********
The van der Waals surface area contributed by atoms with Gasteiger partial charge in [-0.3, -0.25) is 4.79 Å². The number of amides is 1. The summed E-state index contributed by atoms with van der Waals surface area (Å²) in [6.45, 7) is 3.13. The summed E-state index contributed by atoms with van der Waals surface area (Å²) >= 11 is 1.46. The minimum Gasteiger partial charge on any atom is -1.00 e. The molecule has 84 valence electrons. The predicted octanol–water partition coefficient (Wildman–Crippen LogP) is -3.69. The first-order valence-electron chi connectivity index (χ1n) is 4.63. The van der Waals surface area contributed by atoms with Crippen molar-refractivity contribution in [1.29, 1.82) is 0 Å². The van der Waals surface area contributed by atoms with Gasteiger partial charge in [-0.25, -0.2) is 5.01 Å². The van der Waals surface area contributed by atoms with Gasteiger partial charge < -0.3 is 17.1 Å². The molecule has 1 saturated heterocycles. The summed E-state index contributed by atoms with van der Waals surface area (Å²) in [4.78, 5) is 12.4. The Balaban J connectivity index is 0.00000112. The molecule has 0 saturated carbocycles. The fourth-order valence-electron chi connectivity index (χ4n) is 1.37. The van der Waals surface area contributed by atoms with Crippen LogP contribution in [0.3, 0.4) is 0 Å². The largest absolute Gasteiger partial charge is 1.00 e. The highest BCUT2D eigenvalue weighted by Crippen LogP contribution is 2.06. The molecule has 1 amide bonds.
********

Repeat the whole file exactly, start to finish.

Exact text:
The van der Waals surface area contributed by atoms with Gasteiger partial charge in [-0.3, -0.25) is 4.79 Å². The number of amides is 1. The summed E-state index contributed by atoms with van der Waals surface area (Å²) in [6.45, 7) is 3.13. The summed E-state index contributed by atoms with van der Waals surface area (Å²) >= 11 is 1.46. The minimum Gasteiger partial charge on any atom is -1.00 e. The molecule has 84 valence electrons. The predicted octanol–water partition coefficient (Wildman–Crippen LogP) is -3.69. The first-order valence-electron chi connectivity index (χ1n) is 4.63. The van der Waals surface area contributed by atoms with Crippen molar-refractivity contribution in [1.29, 1.82) is 0 Å². The van der Waals surface area contributed by atoms with Gasteiger partial charge in [-0.25, -0.2) is 5.01 Å². The van der Waals surface area contributed by atoms with Gasteiger partial charge < -0.3 is 17.1 Å². The molecule has 1 saturated heterocycles. The summed E-state index contributed by atoms with van der Waals surface area (Å²) in [4.78, 5) is 12.4. The Balaban J connectivity index is 0.00000112. The molecule has 0 saturated carbocycles. The fourth-order valence-electron chi connectivity index (χ4n) is 1.37. The van der Waals surface area contributed by atoms with Crippen LogP contribution in [0.3, 0.4) is 0 Å². The largest absolute Gasteiger partial charge is 1.00 e. The highest BCUT2D eigenvalue weighted by Crippen LogP contribution is 2.06. The molecule has 1 amide bonds.